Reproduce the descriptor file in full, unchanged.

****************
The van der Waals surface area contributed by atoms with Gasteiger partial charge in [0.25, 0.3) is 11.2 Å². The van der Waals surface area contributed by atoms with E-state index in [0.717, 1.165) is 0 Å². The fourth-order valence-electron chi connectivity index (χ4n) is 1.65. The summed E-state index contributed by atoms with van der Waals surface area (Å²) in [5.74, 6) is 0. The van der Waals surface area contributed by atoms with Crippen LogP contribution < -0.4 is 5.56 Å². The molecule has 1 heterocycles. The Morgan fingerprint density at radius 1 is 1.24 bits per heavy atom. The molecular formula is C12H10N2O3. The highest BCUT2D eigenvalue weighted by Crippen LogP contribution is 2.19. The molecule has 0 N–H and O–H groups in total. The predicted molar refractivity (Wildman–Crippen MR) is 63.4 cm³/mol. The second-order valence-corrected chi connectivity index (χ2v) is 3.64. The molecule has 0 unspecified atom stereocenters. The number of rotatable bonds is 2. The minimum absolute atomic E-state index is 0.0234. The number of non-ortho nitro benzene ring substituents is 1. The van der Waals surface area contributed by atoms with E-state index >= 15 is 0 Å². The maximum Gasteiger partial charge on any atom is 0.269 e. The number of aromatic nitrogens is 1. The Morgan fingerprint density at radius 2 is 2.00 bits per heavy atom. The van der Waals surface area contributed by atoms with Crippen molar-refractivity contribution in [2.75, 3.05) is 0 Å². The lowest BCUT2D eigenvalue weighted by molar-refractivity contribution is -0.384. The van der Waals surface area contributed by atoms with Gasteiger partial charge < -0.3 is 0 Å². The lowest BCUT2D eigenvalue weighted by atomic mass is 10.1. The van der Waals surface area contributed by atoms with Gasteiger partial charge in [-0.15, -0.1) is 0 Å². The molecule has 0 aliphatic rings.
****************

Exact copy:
The van der Waals surface area contributed by atoms with Gasteiger partial charge in [0.25, 0.3) is 11.2 Å². The van der Waals surface area contributed by atoms with E-state index in [0.717, 1.165) is 0 Å². The fourth-order valence-electron chi connectivity index (χ4n) is 1.65. The summed E-state index contributed by atoms with van der Waals surface area (Å²) in [5.74, 6) is 0. The van der Waals surface area contributed by atoms with Crippen LogP contribution < -0.4 is 5.56 Å². The molecule has 1 heterocycles. The Morgan fingerprint density at radius 1 is 1.24 bits per heavy atom. The molecular formula is C12H10N2O3. The highest BCUT2D eigenvalue weighted by Crippen LogP contribution is 2.19. The molecule has 0 N–H and O–H groups in total. The predicted molar refractivity (Wildman–Crippen MR) is 63.4 cm³/mol. The second-order valence-corrected chi connectivity index (χ2v) is 3.64. The molecule has 0 unspecified atom stereocenters. The number of rotatable bonds is 2. The minimum absolute atomic E-state index is 0.0234. The number of non-ortho nitro benzene ring substituents is 1. The van der Waals surface area contributed by atoms with E-state index >= 15 is 0 Å². The maximum Gasteiger partial charge on any atom is 0.269 e. The number of aromatic nitrogens is 1. The Morgan fingerprint density at radius 2 is 2.00 bits per heavy atom. The van der Waals surface area contributed by atoms with Crippen molar-refractivity contribution in [2.75, 3.05) is 0 Å². The lowest BCUT2D eigenvalue weighted by molar-refractivity contribution is -0.384. The van der Waals surface area contributed by atoms with Gasteiger partial charge < -0.3 is 0 Å². The lowest BCUT2D eigenvalue weighted by atomic mass is 10.1. The van der Waals surface area contributed by atoms with Gasteiger partial charge in [-0.15, -0.1) is 0 Å². The molecule has 0 aliphatic rings.